Product Manufacturing

Product Manufacturing


Repeat manufacturing of products that are sold under your own name or brand

Major variations

Making open source design products versus proprietary ones. Consumer products versus industrial. Producing to order versus to stock.

Potential impacts

  • Making products that meet a local need or are not readily available
  • Designing and making machines at a lower cost than importing them can introduce new capabilities and thus increase local production
  • Making any products locally saves on transport and supports the local economy
  • By making products close to the end user you may be able to offer customization options 


  • If you are good at making products for which there is consistent demand, this can be a fairly stable source of revenue


  • Unlike when manufacturing is offered as a service, under this model you carry the financial risk if the products do not sell – so you need to make sure you are making products that the market wants.  
  • Standardised processes and quality control tend to be very important for product manufacturing, and these may not come easily to makerspaces which are typically more used to operating as prototyping and experimentation spaces.

Business model canvas

Key partners

  • Those who create, have, or collect waste – including industry, municipalities, informal sector waste collectors
  • Open source communities dedicated to designing equipment for recycling
  • Governments & NGOs who want to support recycling and local industry

Key activities

  • Collecting waste
  • Processing waste (may include disassembly)
  • Finding markets for recycled materials

Key resources

  • Technical expertise
  • A source of waste material
  • Equipment for recycling

Value propositions

  • Reduce waste disposal costs or improve CSR for industrial waste producers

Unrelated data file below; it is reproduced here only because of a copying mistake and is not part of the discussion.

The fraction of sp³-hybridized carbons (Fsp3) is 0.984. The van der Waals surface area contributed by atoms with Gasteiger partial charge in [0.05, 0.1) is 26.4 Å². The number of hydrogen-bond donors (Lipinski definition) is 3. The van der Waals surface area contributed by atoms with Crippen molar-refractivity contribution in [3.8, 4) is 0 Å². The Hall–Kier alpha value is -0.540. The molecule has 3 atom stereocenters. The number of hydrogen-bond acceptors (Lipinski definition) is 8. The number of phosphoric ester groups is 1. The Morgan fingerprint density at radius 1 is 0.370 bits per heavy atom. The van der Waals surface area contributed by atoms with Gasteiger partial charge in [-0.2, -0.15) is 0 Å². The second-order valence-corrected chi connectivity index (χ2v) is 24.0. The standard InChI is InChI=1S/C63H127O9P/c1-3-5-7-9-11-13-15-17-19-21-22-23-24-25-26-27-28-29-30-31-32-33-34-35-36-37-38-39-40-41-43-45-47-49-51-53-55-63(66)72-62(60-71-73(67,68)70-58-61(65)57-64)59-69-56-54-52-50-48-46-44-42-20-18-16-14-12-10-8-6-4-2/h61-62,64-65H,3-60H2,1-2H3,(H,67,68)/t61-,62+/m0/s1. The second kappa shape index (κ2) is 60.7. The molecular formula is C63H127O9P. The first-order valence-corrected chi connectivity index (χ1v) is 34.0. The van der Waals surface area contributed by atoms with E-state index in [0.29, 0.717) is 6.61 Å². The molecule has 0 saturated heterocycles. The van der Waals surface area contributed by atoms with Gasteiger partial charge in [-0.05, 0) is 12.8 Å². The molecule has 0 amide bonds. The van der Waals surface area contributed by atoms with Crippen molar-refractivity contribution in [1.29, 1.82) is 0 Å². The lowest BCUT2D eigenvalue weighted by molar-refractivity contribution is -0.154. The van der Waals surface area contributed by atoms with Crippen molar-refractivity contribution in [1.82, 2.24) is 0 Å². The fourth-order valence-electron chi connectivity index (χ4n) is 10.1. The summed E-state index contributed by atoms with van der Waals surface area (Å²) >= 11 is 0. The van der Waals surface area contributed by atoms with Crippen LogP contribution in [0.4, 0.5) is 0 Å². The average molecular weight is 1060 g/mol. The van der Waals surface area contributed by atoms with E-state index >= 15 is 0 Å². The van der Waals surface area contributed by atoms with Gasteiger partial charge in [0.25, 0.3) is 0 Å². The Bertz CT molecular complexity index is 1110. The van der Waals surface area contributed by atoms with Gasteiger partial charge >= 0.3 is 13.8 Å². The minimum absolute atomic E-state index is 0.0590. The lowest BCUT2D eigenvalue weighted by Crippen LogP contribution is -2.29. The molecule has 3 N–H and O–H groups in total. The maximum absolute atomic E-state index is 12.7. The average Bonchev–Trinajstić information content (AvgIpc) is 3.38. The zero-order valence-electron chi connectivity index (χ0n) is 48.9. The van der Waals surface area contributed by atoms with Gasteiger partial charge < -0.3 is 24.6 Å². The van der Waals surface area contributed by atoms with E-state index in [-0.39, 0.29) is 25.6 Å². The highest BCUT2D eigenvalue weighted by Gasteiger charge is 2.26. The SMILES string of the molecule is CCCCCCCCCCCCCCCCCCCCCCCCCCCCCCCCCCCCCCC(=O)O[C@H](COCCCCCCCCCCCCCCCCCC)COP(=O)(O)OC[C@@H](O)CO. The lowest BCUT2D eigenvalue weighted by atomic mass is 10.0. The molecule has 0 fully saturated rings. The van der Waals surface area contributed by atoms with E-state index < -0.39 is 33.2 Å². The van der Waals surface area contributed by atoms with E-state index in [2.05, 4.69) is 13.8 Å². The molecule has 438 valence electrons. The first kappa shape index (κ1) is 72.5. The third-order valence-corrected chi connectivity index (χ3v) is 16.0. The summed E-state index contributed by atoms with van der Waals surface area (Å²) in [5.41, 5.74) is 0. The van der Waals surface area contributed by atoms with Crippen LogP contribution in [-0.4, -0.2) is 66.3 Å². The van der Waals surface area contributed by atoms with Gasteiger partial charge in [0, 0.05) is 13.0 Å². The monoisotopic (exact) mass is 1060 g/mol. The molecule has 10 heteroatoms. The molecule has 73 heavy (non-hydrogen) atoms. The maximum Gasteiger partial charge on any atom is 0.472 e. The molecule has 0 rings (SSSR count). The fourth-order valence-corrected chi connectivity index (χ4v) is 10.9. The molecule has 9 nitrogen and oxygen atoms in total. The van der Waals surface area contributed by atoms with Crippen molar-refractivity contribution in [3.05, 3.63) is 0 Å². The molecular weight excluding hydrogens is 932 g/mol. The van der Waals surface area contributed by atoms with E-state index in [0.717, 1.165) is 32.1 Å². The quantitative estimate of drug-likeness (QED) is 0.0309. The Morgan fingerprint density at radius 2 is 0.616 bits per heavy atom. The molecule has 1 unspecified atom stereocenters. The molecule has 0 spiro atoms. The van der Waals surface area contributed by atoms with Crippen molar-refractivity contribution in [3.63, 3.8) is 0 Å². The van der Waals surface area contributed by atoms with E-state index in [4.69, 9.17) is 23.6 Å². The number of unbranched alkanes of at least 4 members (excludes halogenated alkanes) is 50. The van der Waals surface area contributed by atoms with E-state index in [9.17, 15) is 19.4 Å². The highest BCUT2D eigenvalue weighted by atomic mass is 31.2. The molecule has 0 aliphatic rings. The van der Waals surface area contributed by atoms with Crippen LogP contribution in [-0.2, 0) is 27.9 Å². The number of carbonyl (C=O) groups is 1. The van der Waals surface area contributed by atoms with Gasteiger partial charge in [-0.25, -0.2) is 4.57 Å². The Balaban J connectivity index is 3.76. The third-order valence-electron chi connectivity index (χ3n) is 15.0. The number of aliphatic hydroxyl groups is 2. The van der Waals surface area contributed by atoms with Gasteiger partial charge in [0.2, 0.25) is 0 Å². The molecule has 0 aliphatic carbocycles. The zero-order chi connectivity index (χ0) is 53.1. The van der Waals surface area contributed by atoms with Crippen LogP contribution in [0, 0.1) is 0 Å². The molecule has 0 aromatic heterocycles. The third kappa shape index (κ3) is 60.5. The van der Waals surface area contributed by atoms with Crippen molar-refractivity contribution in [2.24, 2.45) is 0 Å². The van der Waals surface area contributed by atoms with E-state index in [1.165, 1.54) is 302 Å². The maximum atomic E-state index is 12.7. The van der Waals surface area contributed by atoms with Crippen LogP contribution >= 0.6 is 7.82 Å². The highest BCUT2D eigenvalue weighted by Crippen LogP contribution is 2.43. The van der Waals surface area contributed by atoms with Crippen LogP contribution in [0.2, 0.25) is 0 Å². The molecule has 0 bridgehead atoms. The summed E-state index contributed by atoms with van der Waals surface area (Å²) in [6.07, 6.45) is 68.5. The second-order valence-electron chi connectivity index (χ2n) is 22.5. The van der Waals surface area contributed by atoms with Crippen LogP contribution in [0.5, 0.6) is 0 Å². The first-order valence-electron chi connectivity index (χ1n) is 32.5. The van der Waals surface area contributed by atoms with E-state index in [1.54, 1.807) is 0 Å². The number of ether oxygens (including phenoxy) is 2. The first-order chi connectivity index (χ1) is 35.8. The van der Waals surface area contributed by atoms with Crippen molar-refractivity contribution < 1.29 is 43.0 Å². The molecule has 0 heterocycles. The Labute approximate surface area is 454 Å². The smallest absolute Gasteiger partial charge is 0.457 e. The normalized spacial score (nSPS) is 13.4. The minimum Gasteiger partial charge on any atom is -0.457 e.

• Offer reclaimed or recycled materials as inputs to other production processes – competing on cost, quality or availability with virgin inputs
  • Reclaimed or recycled materials as a value-added offering

Customer relationships

  • Long term relationships with repeat customers if selling materials to industrial users
  • Consumer sales may be more transactional


  • Build personal relationships with potential commercial users
  • Sell through resellers or wholesalers
  • Marketplaces

Customer segments

  • Industrial waste producers who need help to get rid of it
  • Local industries or artisans who need access to raw materials or reclaimed components
  • Consumers who attach value to products being made from recycled materials  

Cost structure

  • Waste collection
  • Waste processing (sorting, cleaning, disassembly etc)
  • Machinery used for waste processing (may include development time)
  • Inventory storage costs (for waste as well as processed materials) 
  • Costs associated with finding and retaining customers

Revenue streams

  • Turn waste into items or materials that can be used by others and sell it 
  • Charge those who need to get rid of waste, to turn it into something useful 
  • Use waste or reclaimed materials to create new products and sell those.

Complementary models

Supporting others to develop knowledge and skills with the focus on education and certification​
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